Dissident Kazakh Ablyazov faces extradition to Ukraine
AIX-EN-PROVENCE, France (Reuters) - Dissident Kazakh oligarch Mukhtar Ablyazov, accused at home of embezzling more than $5 billion, was told by a French judge on Thursday that he faced extradition, but his family vowed to fight an expulsion it said was politically motivated.
The 50-year-old businessman, an outspoken critic of Kazakhstan's long-time leader Nursultan Nazarbayev, has been in custody in France since his arrest on Wednesday near the French Riviera resort of Cannes.
"The judge will notify him that he is the object of an extradition request," said a spokesperson for the appeals court in Aix-en-Provence, where he was taken after armed police wearing balaclavas stormed the villa in which he was staying.
Ablyazov, who told Reuters in December he would run for president if fair Kazakh elections were called, was arrested under a warrant issued by Kiev, and so was most likely to be sent to Ukraine, the local prosecutor's office said.
He cannot be extradited to Kazakhstan, because it is not part of a Council of Europe extradition convention.
A lawyer close to the family said he suspected Ablyazov would be sent from Ukraine to Kazakhstan, which are former Soviet republics that have maintained close ties.
Two of Ablyazov's children, Madina and Madiyar, urged France not to extradite their father.
"We beg the French authorities not to grant Kazakhstan our father," they said in the statement. "Kazakhstan's pursuit of him is purely political. We are afraid for his life."
PROCEEDINGS COULD TAKE MONTHS
The hearing wrapped up by around 1 p.m. (1100 GMT/ 7:00 a.m. EDT), and Ablyazov was placed in provisional custody, his lawyer Bruno Rebstock told Reuters.
French legal sources said the extradition proceedings could take several months as judges would require proof from Ukraine that it had grounds for filing charges against him.
In Kiev, a police spokesman said: "The criminal case (against Ablyazov) was launched over ... fraud."
The prosecutor general's office in Kazakhstan - ruled for more than two decades by Nazarbayev, who critics call an autocrat who brooks no dissent - said it had been informed of Ablyazov's arrest by Interpol, which had him on a "Red Notice".
It said he was accused in Kazakhstan of "creating a criminal group which defrauded BTA Bank of more than $5 billion and of laundering illegally gained proceeds", and noted he was also wanted by law enforcers in Russia and Ukraine.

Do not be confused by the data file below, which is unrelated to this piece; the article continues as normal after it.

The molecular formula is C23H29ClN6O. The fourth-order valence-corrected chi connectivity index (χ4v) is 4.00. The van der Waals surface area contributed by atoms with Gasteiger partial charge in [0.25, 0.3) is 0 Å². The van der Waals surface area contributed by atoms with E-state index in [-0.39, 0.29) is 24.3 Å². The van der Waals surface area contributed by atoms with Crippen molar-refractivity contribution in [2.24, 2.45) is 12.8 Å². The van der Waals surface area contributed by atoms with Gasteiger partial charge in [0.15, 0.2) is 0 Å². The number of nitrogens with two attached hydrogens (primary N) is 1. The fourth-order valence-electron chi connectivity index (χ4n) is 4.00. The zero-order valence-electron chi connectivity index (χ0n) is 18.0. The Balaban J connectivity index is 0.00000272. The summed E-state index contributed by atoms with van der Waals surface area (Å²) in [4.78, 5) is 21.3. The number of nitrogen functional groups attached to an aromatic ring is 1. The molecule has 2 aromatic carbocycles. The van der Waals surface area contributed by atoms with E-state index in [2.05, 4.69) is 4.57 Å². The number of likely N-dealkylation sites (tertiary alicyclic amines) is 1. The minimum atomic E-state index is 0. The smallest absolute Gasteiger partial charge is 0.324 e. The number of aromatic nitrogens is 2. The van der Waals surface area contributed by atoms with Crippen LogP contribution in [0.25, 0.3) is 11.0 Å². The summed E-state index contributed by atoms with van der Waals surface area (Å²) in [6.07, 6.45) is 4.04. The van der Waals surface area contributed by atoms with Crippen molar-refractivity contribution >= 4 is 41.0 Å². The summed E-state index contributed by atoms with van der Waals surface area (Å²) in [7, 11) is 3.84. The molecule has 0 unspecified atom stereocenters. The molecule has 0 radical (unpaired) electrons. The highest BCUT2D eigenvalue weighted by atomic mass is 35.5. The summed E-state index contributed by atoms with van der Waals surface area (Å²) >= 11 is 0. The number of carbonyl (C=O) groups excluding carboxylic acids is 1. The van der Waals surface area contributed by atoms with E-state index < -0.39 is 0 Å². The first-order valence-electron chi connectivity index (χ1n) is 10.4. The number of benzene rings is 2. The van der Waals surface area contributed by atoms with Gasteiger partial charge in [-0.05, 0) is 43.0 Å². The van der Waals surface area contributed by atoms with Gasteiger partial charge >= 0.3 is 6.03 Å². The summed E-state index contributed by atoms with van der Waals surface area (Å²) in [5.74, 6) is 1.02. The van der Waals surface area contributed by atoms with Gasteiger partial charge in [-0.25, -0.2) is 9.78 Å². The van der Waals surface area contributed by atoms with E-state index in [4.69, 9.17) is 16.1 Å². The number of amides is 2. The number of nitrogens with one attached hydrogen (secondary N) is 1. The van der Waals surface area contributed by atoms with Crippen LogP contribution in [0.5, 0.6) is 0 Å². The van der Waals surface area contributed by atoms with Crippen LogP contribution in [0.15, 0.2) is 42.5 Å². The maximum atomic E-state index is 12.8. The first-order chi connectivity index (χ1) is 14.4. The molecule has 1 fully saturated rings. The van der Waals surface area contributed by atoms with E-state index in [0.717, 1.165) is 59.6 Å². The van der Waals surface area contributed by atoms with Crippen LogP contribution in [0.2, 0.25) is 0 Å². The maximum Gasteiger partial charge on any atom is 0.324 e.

Ablyazov used to run BTA. He is wanted in Russia on fraud and forgery charges connected to a subsidiary of the bank, which also has a unit in Ukraine.
Kazakhstan, together with Russia and Ukraine, brought the charges after BTA went bankrupt in 2009 and was nationalized.
Ablyazov fled the oil-rich Central Asian state after BTA was declared insolvent. He won political asylum in Britain in 2011 but left the country in 2012 after being sentenced to jail for contempt of court and has been in hiding ever since.
Ablyazov has said his life has been in danger since he left Kazakhstan and that he feared for his safety in a British jail.
His wife, Alma Shalabayeva, and their six-year-old daughter Alua were hurriedly deported from Rome to Kazakhstan in May in a case that caused a furor in Italian politics.
The move was seen by some as a favor to Nazarbayev, in whose country Italy's energy giant Eni has invested billions of dollars.
Both are living with relatives in Kazakhstan's commercial capital Almaty, and Shalabayeva has given police a written undertaking not to leave the city as law enforcers probe her possible involvement in a crime.
Interpol said on its website that Ablyazov, who spent time in Russia between 2003 and 2005, was wanted by Moscow on charges of "large scale fraud", money laundering and document forgery.
In a rare display of dissent, a dozen Ablyazov supporters went to the French consulate in Almaty with a letter asking Paris not to send Ablyazov to Kazakhstan.
(Additional reporting by Jean-Francois Rosnoblet in Marseille; Kirstin Ridley in London; Natalie Huet and Alexandria Sage in Paris; Raushan Nurshayeva in Astana, Dmitry Solovyov and Mariya Gordeyeva in Almaty and Olzhas Auyezov in Kiev; Writing by Catherine Bremer; editing by Mike Collett-White)
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